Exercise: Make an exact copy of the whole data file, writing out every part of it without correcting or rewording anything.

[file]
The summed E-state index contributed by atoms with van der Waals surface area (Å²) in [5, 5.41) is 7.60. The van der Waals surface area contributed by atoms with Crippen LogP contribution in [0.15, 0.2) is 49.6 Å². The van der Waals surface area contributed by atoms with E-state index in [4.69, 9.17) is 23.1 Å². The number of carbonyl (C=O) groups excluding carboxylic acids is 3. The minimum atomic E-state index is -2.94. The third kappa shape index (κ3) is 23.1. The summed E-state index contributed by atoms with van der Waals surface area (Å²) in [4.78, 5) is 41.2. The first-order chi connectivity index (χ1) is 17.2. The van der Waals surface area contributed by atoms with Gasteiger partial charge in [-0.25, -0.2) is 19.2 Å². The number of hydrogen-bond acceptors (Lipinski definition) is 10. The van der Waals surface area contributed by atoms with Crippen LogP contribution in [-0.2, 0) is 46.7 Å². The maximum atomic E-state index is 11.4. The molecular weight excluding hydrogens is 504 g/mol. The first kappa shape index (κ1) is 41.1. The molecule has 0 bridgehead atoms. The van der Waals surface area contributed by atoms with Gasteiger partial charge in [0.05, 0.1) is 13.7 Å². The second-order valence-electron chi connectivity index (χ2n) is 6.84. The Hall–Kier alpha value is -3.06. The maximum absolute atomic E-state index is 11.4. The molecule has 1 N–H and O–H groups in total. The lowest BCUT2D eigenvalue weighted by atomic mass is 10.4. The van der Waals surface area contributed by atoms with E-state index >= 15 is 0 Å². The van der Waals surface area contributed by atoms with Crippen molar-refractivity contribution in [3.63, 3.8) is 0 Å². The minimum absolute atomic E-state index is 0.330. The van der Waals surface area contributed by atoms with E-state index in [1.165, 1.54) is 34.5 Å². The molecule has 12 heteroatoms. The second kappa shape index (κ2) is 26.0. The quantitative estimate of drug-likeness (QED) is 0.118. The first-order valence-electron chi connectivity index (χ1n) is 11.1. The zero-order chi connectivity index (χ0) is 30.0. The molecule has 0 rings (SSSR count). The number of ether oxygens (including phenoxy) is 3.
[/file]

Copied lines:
The summed E-state index contributed by atoms with van der Waals surface area (Å²) in [5, 5.41) is 7.60. The van der Waals surface area contributed by atoms with Crippen LogP contribution in [0.15, 0.2) is 49.6 Å². The van der Waals surface area contributed by atoms with E-state index in [4.69, 9.17) is 23.1 Å². The number of carbonyl (C=O) groups excluding carboxylic acids is 3. The minimum atomic E-state index is -2.94. The third kappa shape index (κ3) is 23.1. The summed E-state index contributed by atoms with van der Waals surface area (Å²) in [4.78, 5) is 41.2. The first-order chi connectivity index (χ1) is 17.2. The van der Waals surface area contributed by atoms with Gasteiger partial charge in [-0.25, -0.2) is 19.2 Å². The number of hydrogen-bond acceptors (Lipinski definition) is 10. The van der Waals surface area contributed by atoms with Crippen LogP contribution in [-0.2, 0) is 46.7 Å². The maximum atomic E-state index is 11.4. The molecular weight excluding hydrogens is 504 g/mol. The first kappa shape index (κ1) is 41.1. The molecule has 0 bridgehead atoms. The van der Waals surface area contributed by atoms with Gasteiger partial charge in [0.05, 0.1) is 13.7 Å². The second-order valence-electron chi connectivity index (χ2n) is 6.84. The Hall–Kier alpha value is -3.06. The maximum absolute atomic E-state index is 11.4. The molecule has 1 N–H and O–H groups in total. The lowest BCUT2D eigenvalue weighted by atomic mass is 10.4. The van der Waals surface area contributed by atoms with E-state index >= 15 is 0 Å². The van der Waals surface area contributed by atoms with Crippen molar-refractivity contribution in [3.63, 3.8) is 0 Å². The minimum absolute atomic E-state index is 0.330. The van der Waals surface area contributed by atoms with E-state index in [1.165, 1.54) is 34.5 Å². The molecule has 12 heteroatoms. The second kappa shape index (κ2) is 26.0. The quantitative estimate of drug-likeness (QED) is 0.118. The first-order valence-electron chi connectivity index (χ1n) is 11.1. The zero-order chi connectivity index (χ0) is 30.0. The molecule has 0 rings (SSSR count). The number of ether oxygens (including phenoxy) is 3.